A test century is the dream of every batsman. And whenever century is instrumental in securing victory for the team, then the satisfaction is doubled altogether. But then there also have been instances where people came up with exceptional efforts with the bat, but the opponents came out victorious because they were able to produce better performances. This can be very frustrating for the ones who got the runs but still ended up losing, because test tons don’t come easy.
Here are some splendid performances with the bat which entertained everyone but could not ensure victory for their sides.
5. Paul Collingwood 206 vs Australia (Ashes, Adelaide, 2006)
This was a superb effort by Collingwood in the 2nd test of the series. England won the toss and opted to bat on a wicket that favoured batsmen here at the Adelaide Oval. The openers, Strauss and Cook, however, were dismissed cheaply leaving Bell and Collingwood at the crease. They rose to the occasion, and while Bell got out after scoring a 60, Collingwood went on to score a double ton (16 fours) and built a 4th-wicket stand of 310 with Kevin Pietersen who scored 158. This was a relatively quiet double ton, involving more of resolute defensive shots than boundaries, his innings having lasted 392 balls. He did most of the scoring running between the wickets. Even his first hundred runs were competed on the second day, while the 200 mark was crossed before tea.
There wasn’t much life left in the test match with England playing their 2nd innings after a lead of 38 in the first innings, and only a day of play left with the score standing at 59/1. But it proved to be time enough for Australia as they dismissed England for a cheap 129 just before tea on the 5th day (Warne took 4 wickets) and scored the required 168 runs in the final session of play. Centuries by Collingwood and Pietersen went in vain as Ricky Ponting lifted man of the match award for his 124 in the first innings and his 49 not out in the second that saw his team home.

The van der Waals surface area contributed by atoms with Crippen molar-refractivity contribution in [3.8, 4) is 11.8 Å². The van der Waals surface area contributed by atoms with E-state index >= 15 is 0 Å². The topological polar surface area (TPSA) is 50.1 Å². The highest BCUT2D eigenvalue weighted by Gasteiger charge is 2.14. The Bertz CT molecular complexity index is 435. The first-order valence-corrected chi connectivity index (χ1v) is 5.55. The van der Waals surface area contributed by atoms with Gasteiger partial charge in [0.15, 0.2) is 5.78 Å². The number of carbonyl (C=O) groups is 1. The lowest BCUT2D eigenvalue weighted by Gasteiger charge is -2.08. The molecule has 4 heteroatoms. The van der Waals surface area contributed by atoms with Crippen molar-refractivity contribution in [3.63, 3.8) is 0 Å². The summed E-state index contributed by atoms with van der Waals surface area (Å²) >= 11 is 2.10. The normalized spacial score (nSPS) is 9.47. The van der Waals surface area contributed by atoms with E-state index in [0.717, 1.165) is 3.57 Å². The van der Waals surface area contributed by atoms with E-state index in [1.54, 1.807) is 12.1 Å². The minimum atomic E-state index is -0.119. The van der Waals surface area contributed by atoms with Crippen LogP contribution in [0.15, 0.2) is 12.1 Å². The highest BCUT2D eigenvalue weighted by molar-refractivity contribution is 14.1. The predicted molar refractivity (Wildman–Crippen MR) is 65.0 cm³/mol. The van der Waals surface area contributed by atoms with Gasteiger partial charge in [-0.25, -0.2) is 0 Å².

4. Brian Lara 221 vs Sri Lanka (West Indies in Sri Lanka, Colombo, 2001)
West Indies came in to bat and lost their openers early. Lara walked in at number 4 and along with Sarwan (who got 69), built a near 200 run stand that took the score of the team past 200, when it was 17/2 at one stage. Lara carried on after Sarwan got out, and was part of a 136 run-partnership with Carl Hooper, who also scored a half-century. After this the wickets fell in a heap. Apart from Lara and the two half-centurions, nobody else really contributed to the scoring and the final score was below 400, even though Lara had contributed 221 of those runs. He hit 23 boundaries and 2 sixes. He got the maximum of his runs against the wily customer Muralitharan, whom he hit for 90 runs.
Sri Lanka replied with a huge total of 627, Hashan Tilakaratne scoring a double hundred. West Indies just managed 262 the second time they batted (Lara getting a hundred this innings as well), and the Sri Lankans only needed 26 runs in the final innings of the game, which was a mere formality. Chaminda Vaas took 7 wickets in each of the innings and was given man of the match jointly with Lara who tried hard both times to put on the runs for his team, but was unsuccessful in averting the loss as he was left alone trying.
3. Ricky Ponting 242 vs India (Border-Gavaskar Trophy, Adelaide, 2003)
This was another double hundred at Adelaide that went in vain. This test match, which saw Irfan Pathan make his debut, also witnessed the classy and famous double ton that Dravid scored and the second 300-plus run stand between Dravid and Laxman (148), when India were batting in reply to the Aussie 1st innings total of 556, that aided in India to turn the match on its head after Australia were in the driver’s seat by the afternoon of the second day having put up 500-plus runs.
Ponting hit 31 fours for his double ton. He took full advantage of the batting conditions, the small boundary and the sluggish bowling. He got the largest portion of his runs against Kumble, to whom he eventually got out after scoring 242, edging one to man of the match Dravid in the slips. Ponting took the crease at 22/1, and was there till the last run was scored. He was part of 7 partnerships, 5 of which yielded more than 50, 2 of those being worth more than 100 runs.